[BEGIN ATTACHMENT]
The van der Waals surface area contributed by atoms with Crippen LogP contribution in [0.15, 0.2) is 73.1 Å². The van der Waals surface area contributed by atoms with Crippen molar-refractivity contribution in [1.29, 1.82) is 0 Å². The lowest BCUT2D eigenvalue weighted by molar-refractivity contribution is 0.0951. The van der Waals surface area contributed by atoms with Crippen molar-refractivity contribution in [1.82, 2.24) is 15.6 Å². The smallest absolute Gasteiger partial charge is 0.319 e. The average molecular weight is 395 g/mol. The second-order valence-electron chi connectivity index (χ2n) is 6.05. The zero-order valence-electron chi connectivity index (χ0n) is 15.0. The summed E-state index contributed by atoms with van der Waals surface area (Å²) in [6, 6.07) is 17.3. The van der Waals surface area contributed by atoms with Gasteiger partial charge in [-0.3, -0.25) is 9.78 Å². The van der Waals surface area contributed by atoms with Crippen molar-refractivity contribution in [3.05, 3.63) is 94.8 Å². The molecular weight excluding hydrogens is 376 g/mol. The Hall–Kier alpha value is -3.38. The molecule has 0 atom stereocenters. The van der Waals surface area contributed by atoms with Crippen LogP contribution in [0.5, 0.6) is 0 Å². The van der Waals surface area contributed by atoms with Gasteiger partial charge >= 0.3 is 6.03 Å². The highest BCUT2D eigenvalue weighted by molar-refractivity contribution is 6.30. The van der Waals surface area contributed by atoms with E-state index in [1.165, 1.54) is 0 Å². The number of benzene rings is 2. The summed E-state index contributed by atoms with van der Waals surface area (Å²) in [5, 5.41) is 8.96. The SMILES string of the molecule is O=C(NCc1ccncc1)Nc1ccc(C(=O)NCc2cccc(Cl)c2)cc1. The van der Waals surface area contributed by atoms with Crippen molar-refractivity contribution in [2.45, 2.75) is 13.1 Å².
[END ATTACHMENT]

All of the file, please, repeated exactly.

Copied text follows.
The van der Waals surface area contributed by atoms with Crippen LogP contribution in [0.15, 0.2) is 73.1 Å². The van der Waals surface area contributed by atoms with Crippen molar-refractivity contribution in [1.29, 1.82) is 0 Å². The lowest BCUT2D eigenvalue weighted by molar-refractivity contribution is 0.0951. The van der Waals surface area contributed by atoms with Crippen molar-refractivity contribution in [1.82, 2.24) is 15.6 Å². The smallest absolute Gasteiger partial charge is 0.319 e. The average molecular weight is 395 g/mol. The second-order valence-electron chi connectivity index (χ2n) is 6.05. The zero-order valence-electron chi connectivity index (χ0n) is 15.0. The summed E-state index contributed by atoms with van der Waals surface area (Å²) in [6, 6.07) is 17.3. The van der Waals surface area contributed by atoms with Gasteiger partial charge in [-0.3, -0.25) is 9.78 Å². The van der Waals surface area contributed by atoms with Crippen molar-refractivity contribution in [3.05, 3.63) is 94.8 Å². The molecular weight excluding hydrogens is 376 g/mol. The Hall–Kier alpha value is -3.38. The molecule has 0 atom stereocenters. The van der Waals surface area contributed by atoms with Crippen LogP contribution in [0.5, 0.6) is 0 Å². The van der Waals surface area contributed by atoms with Gasteiger partial charge >= 0.3 is 6.03 Å². The highest BCUT2D eigenvalue weighted by molar-refractivity contribution is 6.30. The van der Waals surface area contributed by atoms with E-state index in [1.165, 1.54) is 0 Å². The number of benzene rings is 2. The summed E-state index contributed by atoms with van der Waals surface area (Å²) in [5, 5.41) is 8.96. The SMILES string of the molecule is O=C(NCc1ccncc1)Nc1ccc(C(=O)NCc2cccc(Cl)c2)cc1. The van der Waals surface area contributed by atoms with Crippen molar-refractivity contribution in [2.45, 2.75) is 13.1 Å².